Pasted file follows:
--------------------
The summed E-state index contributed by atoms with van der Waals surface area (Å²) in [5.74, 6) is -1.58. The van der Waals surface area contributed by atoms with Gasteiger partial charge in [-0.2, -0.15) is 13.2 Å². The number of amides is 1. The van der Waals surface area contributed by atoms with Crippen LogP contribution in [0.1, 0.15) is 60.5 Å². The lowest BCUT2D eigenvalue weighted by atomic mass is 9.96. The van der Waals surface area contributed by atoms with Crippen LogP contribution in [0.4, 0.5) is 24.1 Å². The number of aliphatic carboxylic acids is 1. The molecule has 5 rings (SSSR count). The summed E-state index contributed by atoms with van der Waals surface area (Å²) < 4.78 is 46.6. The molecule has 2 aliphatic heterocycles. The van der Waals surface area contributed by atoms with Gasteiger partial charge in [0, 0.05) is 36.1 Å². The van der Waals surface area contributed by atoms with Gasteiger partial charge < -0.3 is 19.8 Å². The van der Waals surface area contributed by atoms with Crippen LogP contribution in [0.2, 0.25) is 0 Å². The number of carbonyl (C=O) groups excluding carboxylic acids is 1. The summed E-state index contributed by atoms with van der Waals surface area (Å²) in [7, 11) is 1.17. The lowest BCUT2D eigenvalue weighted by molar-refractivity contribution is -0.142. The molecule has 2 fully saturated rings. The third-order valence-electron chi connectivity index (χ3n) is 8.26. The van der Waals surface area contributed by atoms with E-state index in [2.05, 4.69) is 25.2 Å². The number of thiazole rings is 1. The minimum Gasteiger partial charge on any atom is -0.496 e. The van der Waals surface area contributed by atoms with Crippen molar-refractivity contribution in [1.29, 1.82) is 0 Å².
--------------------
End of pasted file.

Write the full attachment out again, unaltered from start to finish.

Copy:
The summed E-state index contributed by atoms with van der Waals surface area (Å²) in [5.74, 6) is -1.58. The van der Waals surface area contributed by atoms with Gasteiger partial charge in [-0.2, -0.15) is 13.2 Å². The number of amides is 1. The van der Waals surface area contributed by atoms with Crippen LogP contribution in [0.1, 0.15) is 60.5 Å². The lowest BCUT2D eigenvalue weighted by atomic mass is 9.96. The van der Waals surface area contributed by atoms with Crippen LogP contribution in [0.4, 0.5) is 24.1 Å². The number of aliphatic carboxylic acids is 1. The molecule has 5 rings (SSSR count). The summed E-state index contributed by atoms with van der Waals surface area (Å²) < 4.78 is 46.6. The molecule has 2 aliphatic heterocycles. The van der Waals surface area contributed by atoms with Gasteiger partial charge in [0, 0.05) is 36.1 Å². The van der Waals surface area contributed by atoms with Gasteiger partial charge < -0.3 is 19.8 Å². The van der Waals surface area contributed by atoms with Crippen LogP contribution in [0.2, 0.25) is 0 Å². The number of carbonyl (C=O) groups excluding carboxylic acids is 1. The summed E-state index contributed by atoms with van der Waals surface area (Å²) in [7, 11) is 1.17. The lowest BCUT2D eigenvalue weighted by molar-refractivity contribution is -0.142. The molecule has 2 fully saturated rings. The third-order valence-electron chi connectivity index (χ3n) is 8.26. The van der Waals surface area contributed by atoms with E-state index in [2.05, 4.69) is 25.2 Å². The number of thiazole rings is 1. The minimum Gasteiger partial charge on any atom is -0.496 e. The van der Waals surface area contributed by atoms with Crippen molar-refractivity contribution in [1.29, 1.82) is 0 Å².